better than any other ship he had served in: he had been laid across a gun in the cabin just below him and beaten for misconduct when he was a midshipman, and as her captain he too had used brute force to teach reefers the difference between naval right and naval wrong. He had served in her for many years, and he loved her even more than his first command: it was not so much as a man-of-war, a fighting-machine, that he loved her, for even when he first set foot aboard so long ago neither her size nor her force had been in any way remarkable, and now that the war had been going on for twenty years and more, now that the usual frigate carried thirty-eight or thirty-six eighteen-pounders and gauged a thousand tons the
Surprise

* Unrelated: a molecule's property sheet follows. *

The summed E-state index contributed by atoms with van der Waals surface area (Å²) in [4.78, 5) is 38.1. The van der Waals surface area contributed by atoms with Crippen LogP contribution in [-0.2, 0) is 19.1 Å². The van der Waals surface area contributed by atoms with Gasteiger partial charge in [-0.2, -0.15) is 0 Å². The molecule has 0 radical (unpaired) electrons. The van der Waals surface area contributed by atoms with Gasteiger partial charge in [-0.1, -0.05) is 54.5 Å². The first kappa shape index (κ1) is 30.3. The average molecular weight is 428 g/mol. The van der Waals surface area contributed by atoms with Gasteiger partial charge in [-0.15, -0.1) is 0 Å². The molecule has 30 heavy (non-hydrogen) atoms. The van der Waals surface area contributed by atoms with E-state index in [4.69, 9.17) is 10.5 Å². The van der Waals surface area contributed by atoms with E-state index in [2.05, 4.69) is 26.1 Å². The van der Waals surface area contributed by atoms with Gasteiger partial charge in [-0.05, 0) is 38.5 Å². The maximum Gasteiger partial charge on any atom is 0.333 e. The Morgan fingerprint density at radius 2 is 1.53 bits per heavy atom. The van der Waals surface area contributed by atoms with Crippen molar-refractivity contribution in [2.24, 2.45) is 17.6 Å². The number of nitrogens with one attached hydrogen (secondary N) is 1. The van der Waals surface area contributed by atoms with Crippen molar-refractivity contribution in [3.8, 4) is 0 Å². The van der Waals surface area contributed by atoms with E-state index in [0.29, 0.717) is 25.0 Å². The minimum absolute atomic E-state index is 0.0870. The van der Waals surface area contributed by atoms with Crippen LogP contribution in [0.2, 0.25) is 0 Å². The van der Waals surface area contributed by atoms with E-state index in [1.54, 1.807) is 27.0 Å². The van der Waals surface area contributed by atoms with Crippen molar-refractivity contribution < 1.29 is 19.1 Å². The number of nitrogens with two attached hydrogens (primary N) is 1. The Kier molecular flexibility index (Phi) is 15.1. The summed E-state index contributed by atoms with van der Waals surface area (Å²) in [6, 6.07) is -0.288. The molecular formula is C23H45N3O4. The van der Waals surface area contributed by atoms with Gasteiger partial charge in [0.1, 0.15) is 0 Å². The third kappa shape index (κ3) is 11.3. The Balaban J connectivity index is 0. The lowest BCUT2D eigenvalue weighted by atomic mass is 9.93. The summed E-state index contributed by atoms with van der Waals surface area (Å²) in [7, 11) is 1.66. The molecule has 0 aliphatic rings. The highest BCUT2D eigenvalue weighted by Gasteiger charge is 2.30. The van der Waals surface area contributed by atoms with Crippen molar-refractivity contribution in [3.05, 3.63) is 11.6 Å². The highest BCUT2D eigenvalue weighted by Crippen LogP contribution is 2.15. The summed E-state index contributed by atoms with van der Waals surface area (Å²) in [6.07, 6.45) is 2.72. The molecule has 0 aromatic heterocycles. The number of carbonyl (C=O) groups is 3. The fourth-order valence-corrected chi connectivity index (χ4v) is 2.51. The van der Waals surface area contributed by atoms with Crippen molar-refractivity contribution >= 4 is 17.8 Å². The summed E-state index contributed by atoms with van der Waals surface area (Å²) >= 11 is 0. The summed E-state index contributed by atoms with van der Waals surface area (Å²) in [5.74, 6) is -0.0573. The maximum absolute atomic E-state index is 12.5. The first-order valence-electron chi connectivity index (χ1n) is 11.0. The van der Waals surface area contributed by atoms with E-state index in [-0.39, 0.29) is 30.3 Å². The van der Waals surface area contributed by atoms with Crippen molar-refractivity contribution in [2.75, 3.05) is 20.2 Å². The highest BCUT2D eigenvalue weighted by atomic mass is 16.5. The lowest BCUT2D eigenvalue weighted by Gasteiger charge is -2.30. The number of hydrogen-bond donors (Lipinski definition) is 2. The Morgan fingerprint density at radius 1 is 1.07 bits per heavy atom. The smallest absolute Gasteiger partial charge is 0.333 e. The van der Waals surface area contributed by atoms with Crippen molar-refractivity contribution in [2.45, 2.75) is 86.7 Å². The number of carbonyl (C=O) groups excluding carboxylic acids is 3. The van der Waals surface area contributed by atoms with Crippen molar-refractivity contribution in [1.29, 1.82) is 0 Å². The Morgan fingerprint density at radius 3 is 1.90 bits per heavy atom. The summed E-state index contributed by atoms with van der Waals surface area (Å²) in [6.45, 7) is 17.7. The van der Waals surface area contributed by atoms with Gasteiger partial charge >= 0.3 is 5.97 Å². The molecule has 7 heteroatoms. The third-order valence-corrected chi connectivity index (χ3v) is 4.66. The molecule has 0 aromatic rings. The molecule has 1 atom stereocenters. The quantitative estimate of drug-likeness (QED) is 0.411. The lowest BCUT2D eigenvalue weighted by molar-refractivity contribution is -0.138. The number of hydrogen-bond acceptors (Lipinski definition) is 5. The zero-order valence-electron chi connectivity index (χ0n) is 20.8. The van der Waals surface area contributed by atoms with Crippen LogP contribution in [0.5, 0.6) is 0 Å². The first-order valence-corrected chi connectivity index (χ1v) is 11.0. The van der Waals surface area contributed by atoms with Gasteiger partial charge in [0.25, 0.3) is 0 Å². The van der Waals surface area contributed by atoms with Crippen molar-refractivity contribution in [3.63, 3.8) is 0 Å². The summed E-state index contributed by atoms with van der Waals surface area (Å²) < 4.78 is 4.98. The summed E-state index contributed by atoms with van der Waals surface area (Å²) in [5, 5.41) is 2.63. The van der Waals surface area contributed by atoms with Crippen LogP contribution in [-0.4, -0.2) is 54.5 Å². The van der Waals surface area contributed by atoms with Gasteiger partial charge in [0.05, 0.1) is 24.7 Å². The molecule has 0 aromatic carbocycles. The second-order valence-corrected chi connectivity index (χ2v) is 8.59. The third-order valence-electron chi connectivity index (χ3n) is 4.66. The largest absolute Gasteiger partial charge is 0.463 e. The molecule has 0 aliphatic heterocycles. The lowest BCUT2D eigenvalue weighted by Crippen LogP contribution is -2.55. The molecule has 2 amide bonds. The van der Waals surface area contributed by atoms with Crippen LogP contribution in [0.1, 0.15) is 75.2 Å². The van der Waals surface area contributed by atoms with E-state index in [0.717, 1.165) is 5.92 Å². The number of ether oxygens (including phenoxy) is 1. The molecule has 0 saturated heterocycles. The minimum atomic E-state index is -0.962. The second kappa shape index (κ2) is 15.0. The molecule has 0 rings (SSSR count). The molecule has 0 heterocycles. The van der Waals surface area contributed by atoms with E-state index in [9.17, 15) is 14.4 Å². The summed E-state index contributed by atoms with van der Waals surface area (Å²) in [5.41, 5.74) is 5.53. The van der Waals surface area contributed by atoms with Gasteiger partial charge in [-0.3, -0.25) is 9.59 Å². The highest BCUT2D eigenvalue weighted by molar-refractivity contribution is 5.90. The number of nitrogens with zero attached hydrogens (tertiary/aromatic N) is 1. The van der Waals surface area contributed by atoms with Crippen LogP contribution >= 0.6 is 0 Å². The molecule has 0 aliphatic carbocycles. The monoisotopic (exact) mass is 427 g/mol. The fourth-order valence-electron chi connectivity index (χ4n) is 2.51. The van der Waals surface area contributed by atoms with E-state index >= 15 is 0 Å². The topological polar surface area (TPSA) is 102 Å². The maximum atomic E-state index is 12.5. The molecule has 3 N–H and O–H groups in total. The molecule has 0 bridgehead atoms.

, with her twenty-eight nine-pounders and her less than six hundred tons, had been left far behind; in fact she and the rest of her class had been sold out of the service or broken up and not one remained in commission, although both French and American yards were building fast, shockingly fast: no, it was primarily as a ship that he loved her, a fast, eminently responsive ship that, well handled, could outsail any square-rigged vessel he had ever seen, above all on a bowline. She had also repaired his shattered fortunes when they were both out of the Navy—himself struck off the list and she sold at the block—and he sailed her as a letter of marque; but although that may have added a certain immediate fervour to his love, its true basis was a disinterested delight in her sailing and all those innumerable traits that make up the character of a ship. Furthermore, he was now her owner as well as her captain, for Stephen Maturin, the frigate's surgeon, who bought her when she was put up for sale, had recently agreed to let him have her. And what was of even greater importance, both man and ship were back in the Navy, Jack Aubrey reinstated after an exceptionally brilliant cutting-out expedition (and after his election to Parliament), and the frigate as His Majesty's hired vessel